Friday Fiction with Ronovan Writes Challenge


If you’ve been here before click Skip To Prompt.


With decades of writing behind me and daily learning of how to be a better writer, and by daily, I do mean constant, I wanted to give a way for current friends and future finders of this blog a way to push themselves to improve as well.

Through this challenge my hopes are you will:

  1. Find your voice
  2. Step out of comfort zones to discover a genre where your talent truly lies
  3. Perhaps make connections that will help you become a better writer


23:59 EST (New York Time) Wednesday. I will then have Thursday to complete reading the entries and compiling the links and such. I do read all entries. You can ask any of my Haiku Challenge family/community members.


  • Keep it PG as all ages do follow the blog and may click through and read the entries. (C0ntinue for exceptions.)
  • If you do write a piece of fiction that goes past the PG level, copy the link into the comments of this post and make a note of it being such and give the reasons you think it is, such as violence, sexual content, language/profanity.
  • No violence toward children by adults or predatory aspects toward children. I know you may have two kids have a fight. I get that, but I don’t want gratuitous violence such as glorifying bullying. Also I can see you having a kid kicking some bad guy in the face for some reason. I get it.
  • No sexual assault against anyone.


Copy and paste your URL in the comments of the challenge post, or do a ping back to this post. This does not mean you must share a link today, Friday, just because the challenge says Friday in it. It means you must return to this post or ping back to this post.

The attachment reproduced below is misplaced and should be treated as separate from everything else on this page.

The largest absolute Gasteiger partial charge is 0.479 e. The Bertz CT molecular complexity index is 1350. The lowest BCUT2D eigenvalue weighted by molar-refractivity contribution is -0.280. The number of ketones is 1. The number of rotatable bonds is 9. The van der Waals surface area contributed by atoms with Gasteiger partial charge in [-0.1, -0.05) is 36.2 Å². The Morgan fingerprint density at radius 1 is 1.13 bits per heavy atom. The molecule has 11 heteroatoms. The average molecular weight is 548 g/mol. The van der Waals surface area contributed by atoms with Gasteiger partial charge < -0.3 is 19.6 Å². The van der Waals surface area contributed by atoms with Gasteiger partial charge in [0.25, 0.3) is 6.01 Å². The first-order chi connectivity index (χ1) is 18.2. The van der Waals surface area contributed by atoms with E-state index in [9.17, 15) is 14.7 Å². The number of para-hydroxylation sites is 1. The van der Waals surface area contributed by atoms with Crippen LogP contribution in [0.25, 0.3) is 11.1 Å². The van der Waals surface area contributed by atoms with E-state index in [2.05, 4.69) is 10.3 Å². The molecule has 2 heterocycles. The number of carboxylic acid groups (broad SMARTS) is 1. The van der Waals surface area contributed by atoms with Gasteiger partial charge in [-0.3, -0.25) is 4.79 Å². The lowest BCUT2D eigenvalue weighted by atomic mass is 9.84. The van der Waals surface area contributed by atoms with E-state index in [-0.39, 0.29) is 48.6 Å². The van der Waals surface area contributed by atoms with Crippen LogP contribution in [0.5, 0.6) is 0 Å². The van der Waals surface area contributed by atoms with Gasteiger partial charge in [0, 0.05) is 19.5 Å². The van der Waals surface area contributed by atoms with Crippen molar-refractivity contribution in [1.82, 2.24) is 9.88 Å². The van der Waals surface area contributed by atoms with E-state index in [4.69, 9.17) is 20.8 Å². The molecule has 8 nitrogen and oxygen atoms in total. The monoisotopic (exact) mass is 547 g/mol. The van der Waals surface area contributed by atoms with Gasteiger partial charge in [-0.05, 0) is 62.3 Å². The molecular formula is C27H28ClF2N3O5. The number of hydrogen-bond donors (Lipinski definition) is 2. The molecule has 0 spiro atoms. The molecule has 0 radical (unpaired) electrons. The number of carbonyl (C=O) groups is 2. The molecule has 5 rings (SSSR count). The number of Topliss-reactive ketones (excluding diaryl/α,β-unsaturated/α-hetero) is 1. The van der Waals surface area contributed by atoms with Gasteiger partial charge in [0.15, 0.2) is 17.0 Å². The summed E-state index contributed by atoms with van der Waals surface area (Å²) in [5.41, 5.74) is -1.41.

A ping back is copying and pasting the URL of the challenge post into your post. That lets people know about the challenge, sort of, and is one way to let me know you’ve entered. Just make certain to visit back here to see your ping back is showing. Confused? Click HERE to see how to do a ping back.

If your blog is with WordPress, TAG your post as Friday Fiction with Ronovan Writes. This way people may find your work in the WP Reader.

IMPORTANT! For those wishing to participate in the possible FREE eBook Project for Fiction, click HERE for the Challenge Page with information at the bottom along with a form of agreement to fill out.


Prompt for Challenge #9

FIRST OF ALL: Please remember, this is NOT a race. Take your time. Friday is only a part of the title, not a deadline.

Ticks and tocks of essential time, sink the spirits lower than wine.

  1. Include the above sentence somewhere in your work of fiction. (Required.)
  2. Keep your word count at no more than 500 words this week. (Suggested.) Do NOT let your story suffer because of the word count limit. Remember, it is a suggested part of the prompt.

Some of you are now yelling at me. This can be a clue, an incantation/spell, a part of a poem, an ad a character reads in a paper or hears on the radio/TV, or just about anything. We often make using a prompt a lot more difficult than it needs to be.